Today the download odometer rolled past another milestone:
Thanks to all our users and our development team (and most recently Jack Dunn) for supporting OpenSolver for the last 6 years. None of this would have been possible without the solvers from COIN-OR; thanks to John Forrest and Ted Ralphs for the many years of CBC development, without which the OpenSolver project would never have started.
MIT have recently started a free Analytics MOOC, run by Jim Orlin, using OpenSover for Excel and OpenSolver for Google Sheets. (It also uses Julia and JUMP, which our SolverStudio system supports.) I recommend this course for all new users. Andrew
This blog by Derek Nelson shows how he built an OpenSolver model for fantasy football that worked well for him. “My optimizer was created using Excel with the Open Solver add-in. This worked for me and the results were good. Namely, I had the highest projected points for my teams at the start of the season in both leagues I played in (the best you can hope for in the draft, in my opinion), and I ended the season by winning one league and placing second in the other.”
Derek has now gone on to create a cloud-based version of this. This work is an interesting optimisation-based project.
On 25 May 2016, OpenSolver passed the 200,000 downloads milestone. And I remember when 10,000 was a milestone we were looking forward to.
Thanks to all our users for their support.
Andrew and the OpenSolver Team
A nice article here by Jangho Lee, Seoul National University, on a Statistical Approach for Clustering Member of Congress in South Korea. Jangho used Python, Excel and Gephi for visualizing.
Image from http://jangholee.org/?p=57
I recently received a nice email from Andrew Trapp, Assistant Professor, School of Business, Worcester Polytechnic Institute. Andrew has been using OpenSolver and SolverStudio in his student projects. He writes:
I’m writing to first of all thank you for the excellent software tools that you make, OpenSolver and SolverStudio, that I have been using and featuring for 4 years now in my optimization courses. They have also been used in a number of “senior design” projects that I have advised (specifically, OpenSolver in conjunction with VBA…)
Andrew’s OpenSolver projects look very interesting, and show how OpenSolver can be used in practical applications. The reports are available online, as follows:
OpenSolver and COIN-OR are pleased to be part of the IFORS initiative to support operations research activities in developing countries, where access to specialist commercial software is often prohibited by licensing costs. For more on this initiative, see the IFORS Developing Countries OR Resources Website.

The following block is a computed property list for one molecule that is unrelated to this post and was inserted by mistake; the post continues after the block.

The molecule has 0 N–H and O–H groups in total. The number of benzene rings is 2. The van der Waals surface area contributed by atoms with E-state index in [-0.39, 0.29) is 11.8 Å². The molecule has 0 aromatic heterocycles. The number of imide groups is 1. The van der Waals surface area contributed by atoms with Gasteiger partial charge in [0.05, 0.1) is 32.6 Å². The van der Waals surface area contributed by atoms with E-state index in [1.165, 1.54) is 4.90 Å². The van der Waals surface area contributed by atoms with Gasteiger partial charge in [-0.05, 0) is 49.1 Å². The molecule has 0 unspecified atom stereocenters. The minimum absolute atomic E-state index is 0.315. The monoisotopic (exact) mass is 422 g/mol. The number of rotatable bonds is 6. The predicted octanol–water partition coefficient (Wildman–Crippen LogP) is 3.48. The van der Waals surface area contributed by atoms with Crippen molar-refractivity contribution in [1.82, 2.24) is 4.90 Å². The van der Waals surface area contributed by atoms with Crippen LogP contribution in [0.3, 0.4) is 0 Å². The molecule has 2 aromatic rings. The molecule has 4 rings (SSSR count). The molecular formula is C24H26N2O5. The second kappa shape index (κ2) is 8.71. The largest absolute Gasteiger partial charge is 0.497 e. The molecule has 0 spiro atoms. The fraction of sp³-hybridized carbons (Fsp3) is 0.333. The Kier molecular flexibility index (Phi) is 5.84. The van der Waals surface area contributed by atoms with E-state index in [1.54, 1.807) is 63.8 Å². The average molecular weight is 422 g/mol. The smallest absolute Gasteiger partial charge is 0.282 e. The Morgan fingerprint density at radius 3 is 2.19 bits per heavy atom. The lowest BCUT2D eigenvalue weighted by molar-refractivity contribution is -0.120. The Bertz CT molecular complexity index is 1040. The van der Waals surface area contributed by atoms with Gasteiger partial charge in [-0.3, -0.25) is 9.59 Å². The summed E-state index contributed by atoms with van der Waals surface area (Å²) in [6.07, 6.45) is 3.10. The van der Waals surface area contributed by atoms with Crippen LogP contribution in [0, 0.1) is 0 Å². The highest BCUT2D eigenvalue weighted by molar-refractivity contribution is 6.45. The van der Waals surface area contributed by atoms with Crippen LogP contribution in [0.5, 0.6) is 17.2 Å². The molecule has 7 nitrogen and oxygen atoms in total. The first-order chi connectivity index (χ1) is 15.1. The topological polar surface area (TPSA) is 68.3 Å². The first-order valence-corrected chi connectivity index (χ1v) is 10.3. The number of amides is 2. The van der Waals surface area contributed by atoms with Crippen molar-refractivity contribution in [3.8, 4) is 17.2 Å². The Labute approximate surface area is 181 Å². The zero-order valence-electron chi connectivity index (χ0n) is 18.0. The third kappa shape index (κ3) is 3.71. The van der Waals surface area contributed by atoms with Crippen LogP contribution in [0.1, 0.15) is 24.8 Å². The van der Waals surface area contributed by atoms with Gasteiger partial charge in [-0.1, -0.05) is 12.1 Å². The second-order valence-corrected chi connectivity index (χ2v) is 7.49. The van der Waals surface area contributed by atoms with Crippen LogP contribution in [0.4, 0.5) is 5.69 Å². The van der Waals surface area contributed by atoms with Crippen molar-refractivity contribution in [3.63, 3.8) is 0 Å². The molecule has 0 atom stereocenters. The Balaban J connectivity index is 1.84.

A nice article on using OpenSolver for Google Sheets for FanDuel optimisation…
How to make your own NBA optimizer with Google Sheets for FanDuel
One of the features that we have enjoyed in SolverStudio is support for dynamic ranges, i.e. named ranges that are created using formulae. OpenSolver 2.8 and later now supports this, and so you can use formulae to define ‘dynamic’ named ranges that are then used for the left hand side and right hand side of constraints, for the decision cells and for the objective. So for example, instead of having a constraint left hand side of A1:A4, you can defined a named range Constraint1LHS with a formula such as “=offset($A$1, 0, 0, COUNTA($A:$A),1)”. This range is dynamic in that it automatically expands as more values are entered into the A column. You can then set up a constraint in which you enter Constraint1LHS for the left hand side range. This means your model automatically works as the user changes the data on the sheet. For more information on dynamic range, see excel-easy.com or ozgrid.com. We hope you find this useful.
We have just uploaded OpenSolver 2.8.2, available on our SourceForge site here.
This is a second attempt to work around the “Automation Error” bug that some users are seeing on some versions of Excel. (This appears to be caused by a VBA bug that is corrupting the cached code. We have now “cleaned” the code)
As always, please send us any feedback and let us know if you have any problems.
We are going to test out CloudFlare for the OpenSolver web-site; DNS propogation is happening now to switch us over. Let’s hope it goes smoothly. Andrew
“When we sat down to begin scheduling student volunteers for this year’s Annual Meeting, we recognized an opportunity to use OR methods to make the task more manageable. We realized that the problem consisted of scheduling 59 students across eight shifts (two shifts per day, four days), with each student required to work either one or two five-hour shifts (morning or afternoon). Since student volunteers are placed throughout the conference facilities, we decided to schedule students into the 74 “shift-location” combinations rather than simply assign a block of students into each shift.
A Doodle poll was set up to obtain student availability. Each student was asked to indicate five out of the eight shifts during which they were available. The availability data was translated into a cost matrix where the cost was zero if a student was available and a cost of 1,000,000 if a student was unavailable for a certain shift. The objective was to minimize the total cost of the assigned schedule, thereby creating a feasible schedule that did not assign any students to shift(s) for which they were unavailable.
The problem was set up and solved in MS Excel. The tool used was COIN-OR’s Open Solver add-in for MS Excel…”
Want to be part of our OR/Analytics team at the Department of Engineering Science, University of Auckland in NZ? Check out this job posting.